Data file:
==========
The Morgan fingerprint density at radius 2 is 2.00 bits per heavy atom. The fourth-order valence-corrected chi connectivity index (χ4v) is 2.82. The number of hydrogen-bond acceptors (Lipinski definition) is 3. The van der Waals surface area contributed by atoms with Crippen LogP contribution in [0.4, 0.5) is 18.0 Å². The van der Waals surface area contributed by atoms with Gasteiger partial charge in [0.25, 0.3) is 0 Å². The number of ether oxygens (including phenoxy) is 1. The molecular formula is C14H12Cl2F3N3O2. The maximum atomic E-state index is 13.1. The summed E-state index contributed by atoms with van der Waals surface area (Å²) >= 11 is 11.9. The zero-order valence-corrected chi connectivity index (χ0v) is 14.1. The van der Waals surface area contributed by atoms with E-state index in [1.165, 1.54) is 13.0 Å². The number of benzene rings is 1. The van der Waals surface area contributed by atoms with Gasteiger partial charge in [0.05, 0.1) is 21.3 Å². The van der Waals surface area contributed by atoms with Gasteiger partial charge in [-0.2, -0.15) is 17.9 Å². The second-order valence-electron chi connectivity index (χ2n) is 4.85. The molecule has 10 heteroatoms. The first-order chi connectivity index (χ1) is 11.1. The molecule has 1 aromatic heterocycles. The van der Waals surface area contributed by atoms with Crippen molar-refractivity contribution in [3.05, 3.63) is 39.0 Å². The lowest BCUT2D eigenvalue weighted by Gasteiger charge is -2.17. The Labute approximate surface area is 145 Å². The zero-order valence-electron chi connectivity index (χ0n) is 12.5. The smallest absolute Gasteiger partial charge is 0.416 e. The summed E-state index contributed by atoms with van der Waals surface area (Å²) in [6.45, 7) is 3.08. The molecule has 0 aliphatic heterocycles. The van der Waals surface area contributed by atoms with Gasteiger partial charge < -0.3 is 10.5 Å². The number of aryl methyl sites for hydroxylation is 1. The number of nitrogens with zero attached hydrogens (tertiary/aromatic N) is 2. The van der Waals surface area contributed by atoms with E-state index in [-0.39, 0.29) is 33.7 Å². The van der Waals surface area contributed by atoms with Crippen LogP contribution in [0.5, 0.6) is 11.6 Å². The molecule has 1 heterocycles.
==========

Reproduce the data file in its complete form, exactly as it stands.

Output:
The Morgan fingerprint density at radius 2 is 2.00 bits per heavy atom. The fourth-order valence-corrected chi connectivity index (χ4v) is 2.82. The number of hydrogen-bond acceptors (Lipinski definition) is 3. The van der Waals surface area contributed by atoms with Crippen LogP contribution in [0.4, 0.5) is 18.0 Å². The van der Waals surface area contributed by atoms with Gasteiger partial charge in [0.25, 0.3) is 0 Å². The number of ether oxygens (including phenoxy) is 1. The molecular formula is C14H12Cl2F3N3O2. The maximum atomic E-state index is 13.1. The summed E-state index contributed by atoms with van der Waals surface area (Å²) >= 11 is 11.9. The zero-order valence-corrected chi connectivity index (χ0v) is 14.1. The van der Waals surface area contributed by atoms with E-state index in [1.165, 1.54) is 13.0 Å². The number of benzene rings is 1. The van der Waals surface area contributed by atoms with Gasteiger partial charge in [0.05, 0.1) is 21.3 Å². The van der Waals surface area contributed by atoms with Gasteiger partial charge in [-0.2, -0.15) is 17.9 Å². The second-order valence-electron chi connectivity index (χ2n) is 4.85. The molecule has 10 heteroatoms. The first-order chi connectivity index (χ1) is 11.1. The molecule has 1 aromatic heterocycles. The van der Waals surface area contributed by atoms with Crippen molar-refractivity contribution in [3.05, 3.63) is 39.0 Å². The lowest BCUT2D eigenvalue weighted by Gasteiger charge is -2.17. The Labute approximate surface area is 145 Å². The zero-order valence-electron chi connectivity index (χ0n) is 12.5. The smallest absolute Gasteiger partial charge is 0.416 e. The summed E-state index contributed by atoms with van der Waals surface area (Å²) in [6.45, 7) is 3.08. The molecule has 0 aliphatic heterocycles. The van der Waals surface area contributed by atoms with Gasteiger partial charge < -0.3 is 10.5 Å². The number of aryl methyl sites for hydroxylation is 1. The number of nitrogens with zero attached hydrogens (tertiary/aromatic N) is 2. The van der Waals surface area contributed by atoms with E-state index in [-0.39, 0.29) is 33.7 Å². The van der Waals surface area contributed by atoms with Crippen LogP contribution in [0.5, 0.6) is 11.6 Å². The molecule has 1 heterocycles.